Jaguar Land Rover (JLR) has pledged to keep its three main UK car plants open as part of its major overhaul and push towards electrification, although questions remain about the future direction of Castle Bromwich.
The British firm has major manufacturing facilities at Castle Bromwich, Halewood and Solihull, which produced a combined 243,908 cars last year. It also has an engine plant in Wolverhampton and its headquarters in Gaydon, among other UK facilities.
There had been doubts about whether the firm would continue to operate its three main UK factories, which particular questions over the future of Castle Bromwich, which is currently home to Jaguar’s struggling saloon models. But recently appointed JLR CEO Thierry Bolloré has insisted that there are no plans to shut any of its global sites.
Under the Reimagine plan outlined by Bolloré, the main Solihull facility will become the home of the firm’s electric models, building cars on Land Rover’s new “electric-biased” MLA platform and the new Jaguar-only EV architecture.
While JLR has pledged not to close Castle Bromwich, its future direction is unclear. The site is currently home to the Jaguar XE, XF and F-Type and was due to be used for the forthcoming electric XJ, but that has now been scrapped.
Bolloré hinted that, once production of Jaguar’s saloons ends when the brand goes all-electric, the site won’t be used for making cars. He said the firm “will explore opportunities to refurbish the plant, which could benefit from the consolidation of businesses scattered across the Midlands”.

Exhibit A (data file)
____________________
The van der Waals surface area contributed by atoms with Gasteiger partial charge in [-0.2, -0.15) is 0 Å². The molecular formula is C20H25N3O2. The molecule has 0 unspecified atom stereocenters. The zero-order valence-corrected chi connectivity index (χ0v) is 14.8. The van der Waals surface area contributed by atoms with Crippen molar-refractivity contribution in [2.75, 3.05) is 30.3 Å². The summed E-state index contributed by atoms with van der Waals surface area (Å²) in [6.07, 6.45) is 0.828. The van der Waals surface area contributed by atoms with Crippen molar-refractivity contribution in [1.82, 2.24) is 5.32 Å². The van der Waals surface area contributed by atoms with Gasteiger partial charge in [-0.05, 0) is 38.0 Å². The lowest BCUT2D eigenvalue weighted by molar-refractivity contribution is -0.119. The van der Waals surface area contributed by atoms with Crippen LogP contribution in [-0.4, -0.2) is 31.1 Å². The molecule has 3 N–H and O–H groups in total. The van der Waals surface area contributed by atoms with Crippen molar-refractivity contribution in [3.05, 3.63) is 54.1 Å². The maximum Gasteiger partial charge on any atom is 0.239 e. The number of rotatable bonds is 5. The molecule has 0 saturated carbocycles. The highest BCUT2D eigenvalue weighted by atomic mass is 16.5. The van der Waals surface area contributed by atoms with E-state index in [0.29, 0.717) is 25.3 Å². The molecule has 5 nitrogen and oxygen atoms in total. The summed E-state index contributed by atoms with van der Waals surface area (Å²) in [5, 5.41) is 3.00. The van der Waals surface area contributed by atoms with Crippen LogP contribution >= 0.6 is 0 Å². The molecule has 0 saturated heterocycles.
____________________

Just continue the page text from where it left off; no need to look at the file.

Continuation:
That could involve moving other JLR operations, such as the Classic and SVO arms, to the site or using it for another purpose.
JLR is planning heavy investment into electrification, connected services and data-centre technology, and it’s also possible that the growth of ‘connected ecosystem’ services could offer new opportunities for the site. For example, Renault will turn its long-running Flins factory in France into a site dedicated to the “circular economy”, conducting operations such as battery recycling.
As well as shuffling its manufacturing operations, JLR will restructure its non-manufacturing infrastructure, with its executive team all moving into a single location at its Gaydon headquarters.
JLR also said that it has no plans to shut any of its global manufacturing facilities. It has plants in Slovakia (where the Land Rover Defender is produced), Brazil and China, while the Jaguar E-Pace and I-Pace SUVs are produced under contract by Magna Steyr in Graz, Austria.